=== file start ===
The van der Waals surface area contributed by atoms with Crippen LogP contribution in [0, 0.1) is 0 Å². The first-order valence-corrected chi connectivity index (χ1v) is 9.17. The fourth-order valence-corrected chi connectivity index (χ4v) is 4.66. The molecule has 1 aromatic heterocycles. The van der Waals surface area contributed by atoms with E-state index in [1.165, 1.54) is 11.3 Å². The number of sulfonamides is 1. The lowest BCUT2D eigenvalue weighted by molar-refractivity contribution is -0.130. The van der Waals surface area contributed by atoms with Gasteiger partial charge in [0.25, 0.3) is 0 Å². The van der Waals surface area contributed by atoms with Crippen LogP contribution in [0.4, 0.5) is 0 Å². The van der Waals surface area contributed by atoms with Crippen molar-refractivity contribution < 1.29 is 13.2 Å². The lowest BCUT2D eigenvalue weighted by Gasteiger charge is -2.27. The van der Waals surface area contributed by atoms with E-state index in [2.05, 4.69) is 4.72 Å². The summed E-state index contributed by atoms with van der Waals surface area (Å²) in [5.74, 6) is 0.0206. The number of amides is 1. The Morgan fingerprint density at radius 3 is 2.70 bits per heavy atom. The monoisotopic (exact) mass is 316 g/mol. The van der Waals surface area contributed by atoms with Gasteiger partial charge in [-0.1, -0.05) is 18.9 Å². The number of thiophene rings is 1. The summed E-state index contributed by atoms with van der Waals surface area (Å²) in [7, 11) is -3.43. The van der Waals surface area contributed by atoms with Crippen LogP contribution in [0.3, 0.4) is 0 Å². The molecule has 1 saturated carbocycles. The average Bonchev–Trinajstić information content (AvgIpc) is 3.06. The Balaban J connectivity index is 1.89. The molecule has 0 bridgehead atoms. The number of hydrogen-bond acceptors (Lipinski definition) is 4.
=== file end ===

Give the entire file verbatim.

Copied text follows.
The van der Waals surface area contributed by atoms with Crippen LogP contribution in [0, 0.1) is 0 Å². The first-order valence-corrected chi connectivity index (χ1v) is 9.17. The fourth-order valence-corrected chi connectivity index (χ4v) is 4.66. The molecule has 1 aromatic heterocycles. The van der Waals surface area contributed by atoms with E-state index in [1.165, 1.54) is 11.3 Å². The number of sulfonamides is 1. The lowest BCUT2D eigenvalue weighted by molar-refractivity contribution is -0.130. The van der Waals surface area contributed by atoms with Gasteiger partial charge in [0.25, 0.3) is 0 Å². The van der Waals surface area contributed by atoms with Crippen LogP contribution in [0.4, 0.5) is 0 Å². The van der Waals surface area contributed by atoms with Crippen molar-refractivity contribution < 1.29 is 13.2 Å². The lowest BCUT2D eigenvalue weighted by Gasteiger charge is -2.27. The van der Waals surface area contributed by atoms with E-state index in [2.05, 4.69) is 4.72 Å². The summed E-state index contributed by atoms with van der Waals surface area (Å²) in [5.74, 6) is 0.0206. The number of amides is 1. The Morgan fingerprint density at radius 3 is 2.70 bits per heavy atom. The monoisotopic (exact) mass is 316 g/mol. The van der Waals surface area contributed by atoms with Gasteiger partial charge in [-0.1, -0.05) is 18.9 Å². The number of thiophene rings is 1. The summed E-state index contributed by atoms with van der Waals surface area (Å²) in [7, 11) is -3.43. The van der Waals surface area contributed by atoms with Crippen LogP contribution in [0.3, 0.4) is 0 Å². The molecule has 1 saturated carbocycles. The average Bonchev–Trinajstić information content (AvgIpc) is 3.06. The Balaban J connectivity index is 1.89. The molecule has 0 bridgehead atoms. The number of hydrogen-bond acceptors (Lipinski definition) is 4.